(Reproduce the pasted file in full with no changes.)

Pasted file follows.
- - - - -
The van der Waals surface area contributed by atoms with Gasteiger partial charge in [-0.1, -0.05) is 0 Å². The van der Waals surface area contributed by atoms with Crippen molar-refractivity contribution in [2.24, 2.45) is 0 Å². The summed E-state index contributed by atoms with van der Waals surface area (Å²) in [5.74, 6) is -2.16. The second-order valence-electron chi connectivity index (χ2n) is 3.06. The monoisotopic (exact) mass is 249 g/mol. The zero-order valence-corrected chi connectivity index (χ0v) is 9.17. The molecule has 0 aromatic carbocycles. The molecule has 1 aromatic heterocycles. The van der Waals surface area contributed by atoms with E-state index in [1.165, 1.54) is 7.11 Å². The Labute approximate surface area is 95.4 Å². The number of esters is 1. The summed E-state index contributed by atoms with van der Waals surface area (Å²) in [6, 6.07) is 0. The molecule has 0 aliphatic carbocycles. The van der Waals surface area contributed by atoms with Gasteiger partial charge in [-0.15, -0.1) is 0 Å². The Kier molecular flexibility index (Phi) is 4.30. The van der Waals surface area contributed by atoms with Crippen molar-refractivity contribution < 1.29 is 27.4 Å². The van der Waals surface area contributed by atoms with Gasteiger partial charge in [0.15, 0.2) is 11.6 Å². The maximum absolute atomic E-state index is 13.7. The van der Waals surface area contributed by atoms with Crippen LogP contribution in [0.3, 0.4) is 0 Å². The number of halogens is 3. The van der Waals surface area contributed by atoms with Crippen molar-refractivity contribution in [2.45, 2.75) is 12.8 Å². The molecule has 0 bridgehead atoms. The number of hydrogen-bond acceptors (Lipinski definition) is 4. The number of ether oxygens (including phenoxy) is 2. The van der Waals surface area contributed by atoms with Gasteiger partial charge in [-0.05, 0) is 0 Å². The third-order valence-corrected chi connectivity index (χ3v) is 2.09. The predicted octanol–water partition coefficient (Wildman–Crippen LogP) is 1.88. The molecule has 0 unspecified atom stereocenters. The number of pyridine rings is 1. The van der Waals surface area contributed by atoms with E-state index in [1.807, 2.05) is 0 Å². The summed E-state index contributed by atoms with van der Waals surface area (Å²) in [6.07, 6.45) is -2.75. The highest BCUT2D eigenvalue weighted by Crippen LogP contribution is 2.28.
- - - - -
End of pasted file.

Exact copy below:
The van der Waals surface area contributed by atoms with Gasteiger partial charge in [-0.1, -0.05) is 0 Å². The van der Waals surface area contributed by atoms with Crippen molar-refractivity contribution in [2.24, 2.45) is 0 Å². The summed E-state index contributed by atoms with van der Waals surface area (Å²) in [5.74, 6) is -2.16. The second-order valence-electron chi connectivity index (χ2n) is 3.06. The monoisotopic (exact) mass is 249 g/mol. The zero-order valence-corrected chi connectivity index (χ0v) is 9.17. The molecule has 0 aromatic carbocycles. The molecule has 1 aromatic heterocycles. The van der Waals surface area contributed by atoms with E-state index in [1.165, 1.54) is 7.11 Å². The Labute approximate surface area is 95.4 Å². The number of esters is 1. The summed E-state index contributed by atoms with van der Waals surface area (Å²) in [6, 6.07) is 0. The molecule has 0 aliphatic carbocycles. The van der Waals surface area contributed by atoms with Gasteiger partial charge in [-0.15, -0.1) is 0 Å². The Kier molecular flexibility index (Phi) is 4.30. The van der Waals surface area contributed by atoms with Crippen molar-refractivity contribution < 1.29 is 27.4 Å². The van der Waals surface area contributed by atoms with Gasteiger partial charge in [0.15, 0.2) is 11.6 Å². The maximum absolute atomic E-state index is 13.7. The van der Waals surface area contributed by atoms with Crippen LogP contribution in [0.3, 0.4) is 0 Å². The number of halogens is 3. The van der Waals surface area contributed by atoms with Crippen molar-refractivity contribution in [2.45, 2.75) is 12.8 Å². The molecule has 0 bridgehead atoms. The number of hydrogen-bond acceptors (Lipinski definition) is 4. The number of ether oxygens (including phenoxy) is 2. The van der Waals surface area contributed by atoms with Gasteiger partial charge in [-0.05, 0) is 0 Å². The third-order valence-corrected chi connectivity index (χ3v) is 2.09. The predicted octanol–water partition coefficient (Wildman–Crippen LogP) is 1.88. The molecule has 0 unspecified atom stereocenters. The number of pyridine rings is 1. The van der Waals surface area contributed by atoms with E-state index in [1.807, 2.05) is 0 Å². The summed E-state index contributed by atoms with van der Waals surface area (Å²) in [6.07, 6.45) is -2.75. The highest BCUT2D eigenvalue weighted by Crippen LogP contribution is 2.28.